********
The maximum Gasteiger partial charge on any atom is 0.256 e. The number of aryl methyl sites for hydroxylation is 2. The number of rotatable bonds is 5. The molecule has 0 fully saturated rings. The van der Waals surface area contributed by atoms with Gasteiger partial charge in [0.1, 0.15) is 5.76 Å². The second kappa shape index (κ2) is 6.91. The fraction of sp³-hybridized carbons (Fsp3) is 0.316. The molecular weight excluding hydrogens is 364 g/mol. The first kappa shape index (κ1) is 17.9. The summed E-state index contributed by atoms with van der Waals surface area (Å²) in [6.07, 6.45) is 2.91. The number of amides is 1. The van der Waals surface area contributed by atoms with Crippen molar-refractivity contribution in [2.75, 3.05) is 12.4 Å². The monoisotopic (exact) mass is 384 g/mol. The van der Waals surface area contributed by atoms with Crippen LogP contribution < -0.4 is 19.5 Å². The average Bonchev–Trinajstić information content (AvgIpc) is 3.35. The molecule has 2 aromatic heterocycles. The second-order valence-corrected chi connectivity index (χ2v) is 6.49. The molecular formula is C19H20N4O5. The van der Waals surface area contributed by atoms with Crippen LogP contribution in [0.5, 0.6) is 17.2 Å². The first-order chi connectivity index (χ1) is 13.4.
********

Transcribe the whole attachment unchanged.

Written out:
The maximum Gasteiger partial charge on any atom is 0.256 e. The number of aryl methyl sites for hydroxylation is 2. The number of rotatable bonds is 5. The molecule has 0 fully saturated rings. The van der Waals surface area contributed by atoms with Gasteiger partial charge in [0.1, 0.15) is 5.76 Å². The second kappa shape index (κ2) is 6.91. The fraction of sp³-hybridized carbons (Fsp3) is 0.316. The molecular weight excluding hydrogens is 364 g/mol. The first kappa shape index (κ1) is 17.9. The summed E-state index contributed by atoms with van der Waals surface area (Å²) in [6.07, 6.45) is 2.91. The number of amides is 1. The van der Waals surface area contributed by atoms with Crippen molar-refractivity contribution in [2.75, 3.05) is 12.4 Å². The monoisotopic (exact) mass is 384 g/mol. The van der Waals surface area contributed by atoms with Crippen LogP contribution < -0.4 is 19.5 Å². The average Bonchev–Trinajstić information content (AvgIpc) is 3.35. The molecule has 2 aromatic heterocycles. The second-order valence-corrected chi connectivity index (χ2v) is 6.49. The molecular formula is C19H20N4O5. The van der Waals surface area contributed by atoms with Crippen LogP contribution in [0.5, 0.6) is 17.2 Å². The first-order chi connectivity index (χ1) is 13.4.